Today’s Supreme Court ruling on the Scottish Government’s bid to hold its own referendum on independence was unanimous and decisive: as a reserved issue, the constitution and the Union is the preserve of Westminster.
Although in the Alice-in-Wonderland world of the Miller II judgment one can there may be no volume of precedent and historic understanding sufficient to constitute a certainty, there was nonetheless little doubt about where the authority to hold a binding referendum lay.
Nicola Sturgeon tried to get around this by suggesting that the referendum proposed by the Scottish Government would only be advisory – although it is a certainty that had the ruling gone the other way, her supporters would have insisted that any resulting plebiscite carried the exact same moral weight as the one of 2014.
Had the Supreme Court decided in favour of the SNP, it would likely have opened a very ugly political chapter indeed. The Scottish Government would have had the green light to proceed with a referendum held entirely on its terms: its own question, its own timetable, and its own franchise.
The Government could have legislated to try and prevent this; alternatively, unionists could simply have boycotted the poll. It would probably not have constituted the sort of internationally-legitimate means by which any eventually successful bid for Scottish independence would need to be carried out.
But really, that wouldn’t have mattered. The result would have suited the SNP’s immediate political needs perfectly. At once, the dreary litany of their domestic failings (tallied almost weekly in our Red, White, and Blue column) would have been swept from the front pages; the growing divisions in the separatist movement would have been forgotten in the heat of renewed battle.
And if the end result had not actually been independence – and it probably would not, unless Westminster plumbed new depths of pusillanimity – the Nats would have had their great betrayal, a story to comfort and energise their base for a generation.
But it was not to be, and now Sturgeon is in a truly invidious position.
Officially, her backup plan is to use the next general election as a proxy vote on independence. The logic runs that if the SNP vote (or perhaps the combined vote of the separatist parties) tops 50 per cent, that will be a mandate for independence.
Many nationalists are deeply uneasy about this, and rightly so. Unlike the Scottish Tories, back in the distant past, the Nationalists have never actually won a majority of the popular vote in any Scottish election; indeed, they very often take pains to play down the question of separation during campaigns so as not to spook floating voters.
Even if they somehow do at the next election, it is simply not any sort of constitutional mandate for independence. There is no reason for any British Government to open negotiations. Nor would it be likely to garner substantial support on the world stage.
Any such effort would basically amount to a unilateral declaration of independence. And whilst Sturgeon might be many things, she is by inclination no Ian Smith.
Her problem is simply that she is running out of time. When she first succeeded Alex Salmond after the 2014 referendum, there must have seemed plenty to be hopeful about. She was the adored leader of a separatist movement which was energised as never before.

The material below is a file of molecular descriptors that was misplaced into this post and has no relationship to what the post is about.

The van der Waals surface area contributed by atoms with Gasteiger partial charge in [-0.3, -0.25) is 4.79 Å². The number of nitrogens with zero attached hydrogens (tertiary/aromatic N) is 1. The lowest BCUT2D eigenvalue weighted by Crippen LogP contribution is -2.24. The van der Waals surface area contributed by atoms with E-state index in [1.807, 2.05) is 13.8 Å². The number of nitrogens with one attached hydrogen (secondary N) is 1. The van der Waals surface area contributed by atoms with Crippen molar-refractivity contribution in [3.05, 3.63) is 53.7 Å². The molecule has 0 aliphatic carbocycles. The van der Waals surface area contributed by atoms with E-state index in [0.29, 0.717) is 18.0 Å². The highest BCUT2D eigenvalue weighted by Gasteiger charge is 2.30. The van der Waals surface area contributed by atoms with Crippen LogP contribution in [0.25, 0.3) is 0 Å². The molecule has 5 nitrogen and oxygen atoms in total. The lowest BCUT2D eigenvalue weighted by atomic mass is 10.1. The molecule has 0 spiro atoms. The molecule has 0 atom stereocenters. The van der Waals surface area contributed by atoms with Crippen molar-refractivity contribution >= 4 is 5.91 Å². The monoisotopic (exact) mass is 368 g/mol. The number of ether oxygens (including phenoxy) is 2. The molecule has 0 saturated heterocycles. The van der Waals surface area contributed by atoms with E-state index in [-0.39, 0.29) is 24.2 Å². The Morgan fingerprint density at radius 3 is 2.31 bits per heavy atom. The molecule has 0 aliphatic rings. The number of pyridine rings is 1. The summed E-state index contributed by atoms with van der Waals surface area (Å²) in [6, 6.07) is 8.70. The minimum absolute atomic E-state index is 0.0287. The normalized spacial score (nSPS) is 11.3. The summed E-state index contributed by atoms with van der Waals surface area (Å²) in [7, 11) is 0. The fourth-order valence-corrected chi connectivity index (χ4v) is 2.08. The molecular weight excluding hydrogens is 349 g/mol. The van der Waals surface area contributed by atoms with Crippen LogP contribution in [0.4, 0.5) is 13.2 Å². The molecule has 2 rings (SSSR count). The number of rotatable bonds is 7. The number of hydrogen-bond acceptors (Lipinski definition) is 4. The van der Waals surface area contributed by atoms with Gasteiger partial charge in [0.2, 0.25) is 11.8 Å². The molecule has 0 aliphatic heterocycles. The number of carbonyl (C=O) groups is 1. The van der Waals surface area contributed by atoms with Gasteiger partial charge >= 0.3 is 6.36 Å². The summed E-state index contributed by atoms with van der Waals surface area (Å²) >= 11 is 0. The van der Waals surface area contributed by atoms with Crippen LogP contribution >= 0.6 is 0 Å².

In 2015, her party transformed the Scottish electoral map and almost wiped out the pro-UK parties at Westminster; in 2016, England and Wales delivered a vote for Brexit which allowed her to re-open the question of independence, this time with the instinctive sympathy of many London progressives.
And yet, and yet. The polls have stubbornly refused to budge. The consistent majority for independence she once held as a prerequisite for a successful bid for independence has not materialised. A latticework of cracks has started to appear in the separatist movement. And the failures of her ministers at actually governing Scotland just continue piling up.
Now she’s the longest-serving first minister ever. She remains a front-rank politician of rare calibre, with no obvious successor amongst her own ranks or rival on the opposition benches. But the way to independence is shut.
Hence, perhaps, this absurd and completely out-of-character gamble with the proxy vote. It seems more likely than not to inflict a needless blow to the separatist cause; even if successful on its own terms, it would probably not deliver independence.
But it would give Sturgeon a note on which to bow out. Salmond took his shot, this was hers. Good luck to the movement, but there is more to life than and endless death-march through NHS crises and ferry fiascos, thank you very much.
If this creates a challenge for the Scottish Government, it ought to present an opening for the British one. With the threat of a referendum taken firmly off the table, there is now the space for ministers to press ahead with efforts to expand the footprint of the British state and better hold the devolved administrations to account for their performance.
Without a grand battle over independence, the SNP’s woeful record on transport, health, education and more are ripe for attack.
Unfortunately, such efforts seem unlikely to materialise. There is still no agreement at the top of government about the best way to take on the separatist threat, or wield the powers secured via the UK Internal Market Act. The Union Unit has not been reconstituted, and Michael Gove, who is nominally in charge of Union strategy, is also responsible for levelling up and housing, two massive jobs in their own right.
So it seems likely that, once again, the Conservatives will let this opportunity pass them by – and eventually pass the torch to Labour, so Gordon Brown can use it to set fire to those parts of the constitution New Labour didn’t get around to before 2010.